The title phrase is probably the most often cited reason for modern cases of divorce. It refers to a situation in which two married people discover at some point along the road that they are “not compatible,” which means, they don’t get along emotionally, spiritually, physically, most of the time.
Let’s get something straight to begin with. The Eastern Orthodox Church does permit divorce under circumstances of adultery, abuse and abandonment. However, divorce on the grounds of “irreconcilable differences” is generally not admissible in marriages between Orthodox Christians.
Why not? I believe it has something to do with the Church’s rejection of the underlying secular assumption behind divorce due to “irreconcilable differences.” Our culture tends to think of a successful marriage as one in which husband and wife are actually twin souls in different biological clothing. Your “one true love” is that special person who matches you perfectly, who completes you, fulfills you, perfects you, is actually your “other half” and so on.
The Christian understanding of marriage takes a very different view. In chapter five of his Epistle to the Ephesians, St. Paul uses a marital image to speak of the mystery of the Incarnation. The wife’s feminine role represents the human nature of Christ, which continues to manifest itself in the Church. (Ephesians 5:22-23) The husband’s masculine role, on the other hand, represents the divine nature of Christ the Son and Word of God, who is the head of the Church through the Holy Spirit. (Ephesians 5:25-26) The union of the two genders in one relationship speaks of the one Person of Christ in whom two natures are united. And this union, St. Paul says, is a “great mystery” (Ephesians 5:32) precisely because those natures—the divine and the human—are so completely exclusive and irreconcilable!
What we have here is more than just a theological conundrum. It has real and profound implications for those of who are married and follow the Christian teaching. For one thing, St. Paul tells us that marriage naturally and necessarily exists within a framework of irreconcilable differences. By using husband and wife as an analogy of divine and human, St. Paul in fact shows that far from being twin souls or complementary beings, the genders in marriage are exclusively different.
This fundamental difference is more than just an unfortunate condition of life in a fallen world. It is the very basis of God’s providential love for us. The Gospel definition of love is that God gave Himself for that which is completely ‘other’ than Himself—humanity. And since we are made in the image and likeness of God, our definition of love is expressed in the same way: love is the giving of oneself to and for someone who is utterly different from us.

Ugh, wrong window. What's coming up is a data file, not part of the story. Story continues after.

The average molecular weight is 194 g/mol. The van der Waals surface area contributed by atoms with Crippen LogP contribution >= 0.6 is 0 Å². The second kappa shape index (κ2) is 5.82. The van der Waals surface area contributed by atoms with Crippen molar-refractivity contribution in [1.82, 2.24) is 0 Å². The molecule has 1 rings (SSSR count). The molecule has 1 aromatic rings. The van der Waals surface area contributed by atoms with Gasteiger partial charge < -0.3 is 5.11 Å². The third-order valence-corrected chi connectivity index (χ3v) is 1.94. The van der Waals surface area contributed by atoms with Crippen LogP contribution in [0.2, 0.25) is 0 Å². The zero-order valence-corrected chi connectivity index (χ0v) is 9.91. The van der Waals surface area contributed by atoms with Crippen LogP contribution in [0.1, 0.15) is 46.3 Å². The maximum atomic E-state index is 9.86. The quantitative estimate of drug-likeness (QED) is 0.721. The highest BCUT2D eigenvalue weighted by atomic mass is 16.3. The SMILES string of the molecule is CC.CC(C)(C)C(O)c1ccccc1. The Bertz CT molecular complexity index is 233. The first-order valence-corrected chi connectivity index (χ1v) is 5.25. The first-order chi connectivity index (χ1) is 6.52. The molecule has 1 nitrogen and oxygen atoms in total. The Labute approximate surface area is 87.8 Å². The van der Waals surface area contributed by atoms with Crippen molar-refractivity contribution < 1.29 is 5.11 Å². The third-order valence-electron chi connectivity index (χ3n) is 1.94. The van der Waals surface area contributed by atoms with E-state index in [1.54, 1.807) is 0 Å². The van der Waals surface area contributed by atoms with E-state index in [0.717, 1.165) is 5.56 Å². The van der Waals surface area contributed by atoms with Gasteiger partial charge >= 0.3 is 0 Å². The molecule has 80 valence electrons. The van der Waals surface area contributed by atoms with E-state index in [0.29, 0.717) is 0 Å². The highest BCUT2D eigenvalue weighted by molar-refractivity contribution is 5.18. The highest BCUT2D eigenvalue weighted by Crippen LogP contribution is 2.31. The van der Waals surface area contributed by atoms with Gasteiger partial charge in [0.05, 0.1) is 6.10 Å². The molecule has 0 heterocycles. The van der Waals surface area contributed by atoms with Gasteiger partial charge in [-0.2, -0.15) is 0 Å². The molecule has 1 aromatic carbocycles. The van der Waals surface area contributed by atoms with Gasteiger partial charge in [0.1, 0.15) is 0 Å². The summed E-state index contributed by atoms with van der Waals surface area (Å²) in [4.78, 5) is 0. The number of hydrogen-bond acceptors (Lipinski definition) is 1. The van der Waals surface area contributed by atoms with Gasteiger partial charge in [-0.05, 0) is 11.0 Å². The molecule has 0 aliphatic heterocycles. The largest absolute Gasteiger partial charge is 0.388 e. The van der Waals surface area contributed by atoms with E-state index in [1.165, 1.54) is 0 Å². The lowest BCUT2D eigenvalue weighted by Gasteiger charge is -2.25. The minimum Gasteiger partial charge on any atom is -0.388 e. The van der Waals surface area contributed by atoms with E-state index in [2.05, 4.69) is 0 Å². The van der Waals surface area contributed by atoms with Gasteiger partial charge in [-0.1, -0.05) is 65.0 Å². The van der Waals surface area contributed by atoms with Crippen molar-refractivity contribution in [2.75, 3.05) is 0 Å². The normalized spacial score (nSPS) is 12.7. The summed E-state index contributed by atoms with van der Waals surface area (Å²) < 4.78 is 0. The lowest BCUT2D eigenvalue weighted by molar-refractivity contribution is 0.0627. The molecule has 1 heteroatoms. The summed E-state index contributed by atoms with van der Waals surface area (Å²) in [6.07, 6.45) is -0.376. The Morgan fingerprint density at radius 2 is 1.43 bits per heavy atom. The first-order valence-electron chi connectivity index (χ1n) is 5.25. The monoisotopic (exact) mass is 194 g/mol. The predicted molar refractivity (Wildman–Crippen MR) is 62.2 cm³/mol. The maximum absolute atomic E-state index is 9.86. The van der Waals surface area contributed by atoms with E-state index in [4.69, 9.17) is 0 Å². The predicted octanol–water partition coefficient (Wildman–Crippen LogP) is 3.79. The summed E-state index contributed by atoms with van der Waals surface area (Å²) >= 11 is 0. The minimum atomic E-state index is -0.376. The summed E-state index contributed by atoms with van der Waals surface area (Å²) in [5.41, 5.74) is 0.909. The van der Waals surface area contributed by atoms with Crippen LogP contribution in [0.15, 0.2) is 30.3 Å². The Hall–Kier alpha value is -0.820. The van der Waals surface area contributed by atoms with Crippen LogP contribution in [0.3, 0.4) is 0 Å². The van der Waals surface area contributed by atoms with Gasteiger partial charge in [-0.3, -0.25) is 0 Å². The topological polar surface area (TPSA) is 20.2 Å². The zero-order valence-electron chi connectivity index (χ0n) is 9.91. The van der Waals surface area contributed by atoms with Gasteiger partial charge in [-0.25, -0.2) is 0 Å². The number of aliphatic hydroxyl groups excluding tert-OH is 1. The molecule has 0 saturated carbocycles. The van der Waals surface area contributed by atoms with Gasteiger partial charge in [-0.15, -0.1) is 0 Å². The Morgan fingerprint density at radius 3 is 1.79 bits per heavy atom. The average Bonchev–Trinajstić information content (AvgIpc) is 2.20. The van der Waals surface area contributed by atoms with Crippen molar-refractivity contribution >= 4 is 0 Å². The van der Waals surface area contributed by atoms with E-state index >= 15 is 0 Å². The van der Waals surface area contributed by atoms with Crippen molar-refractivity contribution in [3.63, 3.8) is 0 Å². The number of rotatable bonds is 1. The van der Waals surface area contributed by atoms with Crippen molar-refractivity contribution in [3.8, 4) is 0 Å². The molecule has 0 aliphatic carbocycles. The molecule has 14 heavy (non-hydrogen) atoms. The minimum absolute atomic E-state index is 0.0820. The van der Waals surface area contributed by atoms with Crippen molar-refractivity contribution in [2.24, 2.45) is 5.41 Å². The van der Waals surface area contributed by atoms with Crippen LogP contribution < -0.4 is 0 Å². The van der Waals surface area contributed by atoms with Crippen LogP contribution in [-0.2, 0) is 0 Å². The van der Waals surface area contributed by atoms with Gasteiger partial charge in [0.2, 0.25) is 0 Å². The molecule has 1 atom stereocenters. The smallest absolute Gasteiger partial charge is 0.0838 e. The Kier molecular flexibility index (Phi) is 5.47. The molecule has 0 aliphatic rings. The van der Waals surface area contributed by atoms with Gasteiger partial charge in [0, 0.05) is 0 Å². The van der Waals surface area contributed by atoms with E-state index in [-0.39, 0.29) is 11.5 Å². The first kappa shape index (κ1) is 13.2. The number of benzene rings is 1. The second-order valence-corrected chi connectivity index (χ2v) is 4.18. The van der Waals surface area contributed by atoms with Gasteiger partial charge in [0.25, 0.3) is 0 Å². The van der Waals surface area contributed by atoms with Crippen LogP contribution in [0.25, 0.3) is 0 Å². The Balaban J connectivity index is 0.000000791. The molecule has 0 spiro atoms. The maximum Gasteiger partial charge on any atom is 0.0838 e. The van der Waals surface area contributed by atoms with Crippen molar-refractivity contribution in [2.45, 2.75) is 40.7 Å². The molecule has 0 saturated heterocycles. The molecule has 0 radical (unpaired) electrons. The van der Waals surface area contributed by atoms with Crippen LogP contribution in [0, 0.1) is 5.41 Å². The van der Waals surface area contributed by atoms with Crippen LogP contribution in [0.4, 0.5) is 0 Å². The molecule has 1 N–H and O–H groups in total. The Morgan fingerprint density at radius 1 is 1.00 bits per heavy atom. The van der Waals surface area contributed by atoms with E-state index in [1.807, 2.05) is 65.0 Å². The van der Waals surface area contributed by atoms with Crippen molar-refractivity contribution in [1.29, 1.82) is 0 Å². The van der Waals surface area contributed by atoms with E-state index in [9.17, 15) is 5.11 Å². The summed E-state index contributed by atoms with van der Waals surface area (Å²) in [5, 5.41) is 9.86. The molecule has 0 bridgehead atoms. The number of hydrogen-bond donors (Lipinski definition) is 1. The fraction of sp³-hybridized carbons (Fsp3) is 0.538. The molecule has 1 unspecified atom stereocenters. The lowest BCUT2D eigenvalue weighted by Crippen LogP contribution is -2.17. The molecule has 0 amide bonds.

Inevitably, couples living the secular myth of the ‘twin souls’ or the ‘one true love’ finally discover that they really are two different people. When this happens, the result may well be divorce because they can’t or won’t reconcile the dissimilarities. For couples operating on the assumptions of the Gospel teaching, however, irreconcilable differences in a relationship are not the end, but the very beginning of their calling to show forth the mystery of Christ in their marriage.
When I strive to serve my wife in the absence of personal comfort, convenience, or emotional fulfillment, that act is nothing less than the enactment of the love of Christ “who though he was in the form of God, did not count equality with God a thing to be grasped, but emptied himself, taking the form of a servant, being born in the likeness of men. And being found in human form he humbled himself and became obedient unto death, even death on a cross.” (Philippians 2:6-8)
When I seek the good and the life of another when there is nothing in it for me—no completion, no needs met, no emotional climax given—then my love is truly selfless, and as such, truly divine. And the greater the differences between myself and my wife, the brighter Christ shines when we continue to love one another anyway.
Are there any circumstances in which irreconcilable differences can genuinely be cited as the basis for a divorce? Possibly, but I believe that truly irreconcilable relationships are much rarer than we suppose. In a narcissistic, self-gratifying culture, we too easily flee from conflict with others. We try to smooth them over, rationalize them away, ignore them, or simply flee from them. Instead, we should see such disparities for what they really are: the canvas upon which we can illustrate the life-giving marriage between us and our Creator, which was consummated in the first century A.D. on a hill outside Jerusalem, and will be lived out in eternity.
Reprinted with the permission of the author. If you wish to reprint the article, Fr. Richard’s permission is required.